sulabh swatchh bharat

Saturday, 20-April-2019


This step has been taken to discourage usage of tobacco and work towards building a healthy country

India along with the governments of 181 countries has decided to keep the ‘Tobacco Industry’ out of the global tobacco treaty to ensure that it has no access to any conference or meeting to influence government or corporate sector. This step has been taken to discourage usage of tobacco and work towards building a healthy country.
“At the conclusion of the eighth session of the global tobacco treaty negotiations, countries unanimously adopted policies that eliminate loopholes Tobacco Industry has exploited to gain access to the talks, redouble defenses against evolving industry tactics, and mandated a study on new tobacco products” said Bobby Ramakant, who was part of Network for Accountability of Tobacco Transnationals (NATT) leadership at this meet while speaking to Sulabh.
“The negotiations were under constant assault as Tobacco Industry attempted to undermine the talks by stacking government delegations, commandeering industry front groups, lobbying countries, posing as the media and employing other means to interfere with policies that would save lives and reduce tobacco consumption” added Bobby Ramakant, who is also part of Corporate Accountability in Boston as well as Vote For Health campaign of Asha Parivar.
For years, the tobacco industry has manipulated transparency guidelines in attempts to delay, weaken, or block the treaty’s progress. Today, Parties adopted landmark good governance policy that eliminates these loopholes, shutting out the industry and protecting the treaty from interference.
“The tobacco industry is the single greatest barrier to tobacco control policies globally—and these negotiations were no exception,” said Michél Legendre, associate campaign director at Corporate Accountability. “We applaud delegates who stood up to the industry and rejected its rhetoric. It’s thanks to them that governments have now adopted precedent-setting measures that will protect millions of people’s lives.”
Parties not only eliminated Big Tobacco’s last entryways into the talks, but they also expanded the treaty’s firewall policies that protect public health policymaking from the influence of emerging industry tactics. The adopted policy includes language to expose and counteract public relations schemes like the Philip Morris International-funded foundation and calls on all institutions to reject partnerships with industry-funded groups, among other measures.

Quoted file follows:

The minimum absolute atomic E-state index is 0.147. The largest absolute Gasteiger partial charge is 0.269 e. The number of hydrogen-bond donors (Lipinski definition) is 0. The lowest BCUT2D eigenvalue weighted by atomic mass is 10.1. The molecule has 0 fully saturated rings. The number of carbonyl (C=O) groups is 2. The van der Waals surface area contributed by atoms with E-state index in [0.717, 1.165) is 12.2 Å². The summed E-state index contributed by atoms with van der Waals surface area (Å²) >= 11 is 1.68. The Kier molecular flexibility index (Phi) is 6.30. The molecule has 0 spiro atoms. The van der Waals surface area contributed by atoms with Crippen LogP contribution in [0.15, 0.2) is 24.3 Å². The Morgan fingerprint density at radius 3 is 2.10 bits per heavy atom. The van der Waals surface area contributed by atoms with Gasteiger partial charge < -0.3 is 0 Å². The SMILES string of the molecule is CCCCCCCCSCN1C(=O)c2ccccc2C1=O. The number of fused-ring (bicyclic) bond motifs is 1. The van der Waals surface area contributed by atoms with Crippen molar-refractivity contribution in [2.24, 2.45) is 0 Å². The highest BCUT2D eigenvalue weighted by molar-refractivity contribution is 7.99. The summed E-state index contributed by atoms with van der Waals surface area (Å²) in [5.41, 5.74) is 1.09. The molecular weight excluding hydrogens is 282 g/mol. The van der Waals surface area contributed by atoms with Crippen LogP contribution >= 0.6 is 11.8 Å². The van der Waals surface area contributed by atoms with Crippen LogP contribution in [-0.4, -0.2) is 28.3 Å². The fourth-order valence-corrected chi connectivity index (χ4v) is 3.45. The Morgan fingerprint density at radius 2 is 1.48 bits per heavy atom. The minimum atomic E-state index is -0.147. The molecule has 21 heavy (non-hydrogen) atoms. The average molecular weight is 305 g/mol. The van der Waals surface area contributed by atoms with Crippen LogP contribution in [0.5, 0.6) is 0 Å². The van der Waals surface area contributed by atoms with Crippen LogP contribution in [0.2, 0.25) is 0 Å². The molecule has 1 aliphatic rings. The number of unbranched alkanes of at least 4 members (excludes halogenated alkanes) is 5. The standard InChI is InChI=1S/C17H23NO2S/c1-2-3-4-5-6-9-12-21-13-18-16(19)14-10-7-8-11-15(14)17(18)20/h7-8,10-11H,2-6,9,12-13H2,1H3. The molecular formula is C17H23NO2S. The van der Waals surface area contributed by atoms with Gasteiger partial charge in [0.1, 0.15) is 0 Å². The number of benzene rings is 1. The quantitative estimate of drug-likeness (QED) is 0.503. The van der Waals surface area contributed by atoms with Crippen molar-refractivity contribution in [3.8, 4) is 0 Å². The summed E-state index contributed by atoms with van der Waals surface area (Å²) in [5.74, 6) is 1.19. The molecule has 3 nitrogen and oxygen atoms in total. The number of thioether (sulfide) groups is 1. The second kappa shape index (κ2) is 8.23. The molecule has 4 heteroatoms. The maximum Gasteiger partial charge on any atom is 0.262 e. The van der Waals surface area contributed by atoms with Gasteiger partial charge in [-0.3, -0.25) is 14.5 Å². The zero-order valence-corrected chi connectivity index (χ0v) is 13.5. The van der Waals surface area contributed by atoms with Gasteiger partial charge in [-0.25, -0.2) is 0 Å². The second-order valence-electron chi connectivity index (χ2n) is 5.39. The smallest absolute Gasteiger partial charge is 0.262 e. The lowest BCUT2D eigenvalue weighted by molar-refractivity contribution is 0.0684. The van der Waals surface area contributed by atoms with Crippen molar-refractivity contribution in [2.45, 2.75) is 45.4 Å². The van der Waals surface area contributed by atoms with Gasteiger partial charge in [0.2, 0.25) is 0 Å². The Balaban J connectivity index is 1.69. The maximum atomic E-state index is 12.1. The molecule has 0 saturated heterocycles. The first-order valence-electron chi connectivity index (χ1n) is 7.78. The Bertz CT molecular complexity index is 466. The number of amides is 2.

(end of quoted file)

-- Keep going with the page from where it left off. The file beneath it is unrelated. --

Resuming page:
“Big Tobacco will stop at nothing to try to undermine the lifesaving measures of the treaty,” said Hellen Neima, Uganda-based tobacco control legal consultant. “Today, we made great strides to keep the industry where it belongs: outside of the talks and away from public health policy.” 
“This deadly industry may claim it’s turning a new leaf, but we aren’t falling for its latest scam,” said Behzad Valizadeh, a delegate for Iran which has taken pre-emptive action to ban emerging tobacco products such as Philip Morris International’s IQOS. “Big Tobacco tries to confuse, sow doubt, and derail policy with its PR stunts, but governments around the world are rejecting its attempts.”
“We made history this week,” added Hassan Mohamed, a delegate of Maldives, “With this, we are shutting the door on Big Tobacco and opening a new frontier of tobacco control.”
Parties also called on the Secretariat to fulfill its directive and provide governments with the necessary resources to hold the tobacco industry civilly and criminally liable for its abuses -- a potent tool for countries to advance tobacco control.
“Soon, Parties will have the tools they need to make Big Tobacco pay,” said Akinbode Oluwafemi, Deputy Executive Director of Environmental Rights Action/Friends of the Earth Nigeria (ERA/FOEN). “Liability actions will unlock the unlimited potential to transform the way this industry, and other corporations operate globally.” 
Tobacco-related illness remains the number one cause of preventable death in the world, and casting out the tobacco industry, which drives the epidemic, could provide precedent for insulating other policy-making spaces. This includes corporations that drive environmental and public health harms. For example, in the U.N. Framework Convention on Climate Change, there are no checks on the fossil fuel industry’s influence. And their obstruction has been at the core of the talks for the past three years.
The decisions adopted by Parties will shape the implementation of the treaty, formally known as the World Health Organization’s Framework Convention for Tobacco Control (WHO FCTC), for the next two years and beyond. The treaty, which entered into force in 2005, contains the world’s most effective tobacco control and corporate accountability measures—estimated to save more than 200 million lives by 2050 if fully implemented.